Written on Women’s Bodies: Interdisciplinary Perspectives on Gender and Genocide

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YEREVAN, Armenia – On August 12, 2015, the American University of Armenia (AUA) hosted a public lecture entitled, “Written on Women’s Bodies: Interdisciplinary Perspectives on Gender and Genocide,” with scholars Hourig Attarian, Lerna Ekmekcioglu, and Melissa Bilal. The talk focused on gendered consequences of genocide, dispersal, and denial, with each speaker presenting her research from the unique perspective of her field of work.

The speakers approached the topic through three main lenses: Lerna from the lens of Ottoman Turkish policies and post-war Armenian policies in Constantinople towards retrieving kidnapped women and their children born of rape, Hourig from the lens of oral histories and storytelling as a method of piecing together the narratives of the women of the genocide, and Melissa through the lullabies of Armenian grandmothers in Turkey and how they transmit the knowledge of the genocide and its silencing.

Melissa and Lerna are Armenians from Turkey, while Hourig is an Armenian from Beirut. Despite their varied life paths and academic concentrations, the speakers felt personally connected to each topic, and also to each other, “As Armenian feminist academics, all three of us have similar concerns in life. We come from different disciplines, we work on both similar and different time periods and geographies, and we employ various different methodologies, but at the same time our works are intertwined in multiple points,” said Melissa.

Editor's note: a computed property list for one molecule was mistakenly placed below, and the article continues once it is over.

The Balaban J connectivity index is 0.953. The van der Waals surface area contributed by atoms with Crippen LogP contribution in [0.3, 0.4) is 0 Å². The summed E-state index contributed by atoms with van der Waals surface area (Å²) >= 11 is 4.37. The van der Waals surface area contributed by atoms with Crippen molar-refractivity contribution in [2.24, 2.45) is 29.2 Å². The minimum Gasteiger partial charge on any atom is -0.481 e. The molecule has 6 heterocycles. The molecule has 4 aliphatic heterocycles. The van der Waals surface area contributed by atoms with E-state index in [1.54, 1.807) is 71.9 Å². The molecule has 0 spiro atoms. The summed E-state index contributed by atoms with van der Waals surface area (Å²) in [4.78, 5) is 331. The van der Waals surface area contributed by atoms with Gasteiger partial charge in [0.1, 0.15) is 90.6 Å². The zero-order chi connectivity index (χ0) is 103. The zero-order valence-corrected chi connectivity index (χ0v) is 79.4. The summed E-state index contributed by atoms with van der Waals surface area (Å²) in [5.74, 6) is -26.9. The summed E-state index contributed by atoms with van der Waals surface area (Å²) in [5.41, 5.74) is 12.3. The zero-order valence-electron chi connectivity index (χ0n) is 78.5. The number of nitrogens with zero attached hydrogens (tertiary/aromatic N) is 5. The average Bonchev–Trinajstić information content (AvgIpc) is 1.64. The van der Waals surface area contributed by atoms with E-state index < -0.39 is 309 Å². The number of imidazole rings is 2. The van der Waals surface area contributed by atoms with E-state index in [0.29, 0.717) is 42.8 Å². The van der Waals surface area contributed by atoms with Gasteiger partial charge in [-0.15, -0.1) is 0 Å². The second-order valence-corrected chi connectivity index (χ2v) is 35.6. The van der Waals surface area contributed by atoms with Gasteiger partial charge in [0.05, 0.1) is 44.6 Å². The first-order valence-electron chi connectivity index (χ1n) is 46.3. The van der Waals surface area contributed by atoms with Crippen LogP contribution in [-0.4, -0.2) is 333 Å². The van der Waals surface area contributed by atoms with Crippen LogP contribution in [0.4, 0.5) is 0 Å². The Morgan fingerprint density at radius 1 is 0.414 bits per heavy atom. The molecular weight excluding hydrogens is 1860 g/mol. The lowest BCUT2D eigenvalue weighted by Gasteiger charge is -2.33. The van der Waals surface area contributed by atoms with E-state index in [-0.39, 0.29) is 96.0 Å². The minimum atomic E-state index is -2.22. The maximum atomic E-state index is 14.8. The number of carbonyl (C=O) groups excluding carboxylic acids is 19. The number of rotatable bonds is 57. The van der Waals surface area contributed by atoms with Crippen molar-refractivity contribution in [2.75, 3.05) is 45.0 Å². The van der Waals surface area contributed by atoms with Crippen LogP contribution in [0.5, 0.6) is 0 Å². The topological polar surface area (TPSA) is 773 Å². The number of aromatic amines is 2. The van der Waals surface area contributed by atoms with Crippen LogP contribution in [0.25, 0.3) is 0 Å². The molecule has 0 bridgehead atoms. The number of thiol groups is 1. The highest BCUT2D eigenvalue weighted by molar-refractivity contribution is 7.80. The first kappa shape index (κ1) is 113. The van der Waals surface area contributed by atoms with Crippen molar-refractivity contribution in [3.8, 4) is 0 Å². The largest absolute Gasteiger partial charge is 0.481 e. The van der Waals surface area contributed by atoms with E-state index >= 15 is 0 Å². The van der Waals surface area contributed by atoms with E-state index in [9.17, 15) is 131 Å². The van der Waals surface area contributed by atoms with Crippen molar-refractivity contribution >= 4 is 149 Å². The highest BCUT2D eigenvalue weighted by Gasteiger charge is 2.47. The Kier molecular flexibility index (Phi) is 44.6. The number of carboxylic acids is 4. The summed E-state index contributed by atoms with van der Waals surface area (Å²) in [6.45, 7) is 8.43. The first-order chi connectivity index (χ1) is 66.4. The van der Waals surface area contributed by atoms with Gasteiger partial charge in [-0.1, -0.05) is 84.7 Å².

Deciding to tell the story of the collective experience, memory, and consequence of being a woman during the genocide had much to do with the speakers’ own personal backgrounds. For Melissa, whose dissertation focused on the historical and ethnographic study of the Armenian lullaby in Turkey, she found that her own history was woven into her research. “As a great grand child of genocide survivors, every interview I conducted for my research was also a step towards understanding the silences and gaps in the narratives circulated within my own family,” she said.

Hourig, whose work focuses on storytelling, comments that stories are intrinsic to our lives as humans: “We live our lives narratively, so it makes sense to also tell stories to understand our lives better – who we are, where we come from, why we do what we do. In other words, I consider that we consciously refine and redefine our identities through “storying” ourselves, since it is an essential way of understanding ourselves, our actions, and our reactions within a historical and social context.”

Throughout the lecture, the speakers used songs, photographs, and primary resources to highlight the narratives of the women of the Armenian Genocide and the consequences they faced as a result of their gender.

For AUA, this event was more than just an analysis of the past; it was a comment on the role the university can play in women’s studies in the future. President Armen Der Kiureghian remarked, “This was another fascinating event at AUA, bringing three accomplished scholars together to provide an interdisciplinary examination of the condition of Armenian women in Turkey in the aftermath of the Genocide. Gender and women’s studies is important for us, since it is a topic that is not well explored in Armenia and the region. We hope to start regular courses in this area and perhaps one day establish a center.”

For more complete professional biographies of the speakers, please click here.

Founded in 1991, the American University of Armenia (AUA) is a private, independent university located in Yerevan, Armenia and affiliated with the University of California. AUA provides a global education in Armenia and the region, offering high-quality, graduate and undergraduate studies, encouraging civic engagement, and promoting public service and democratic values.

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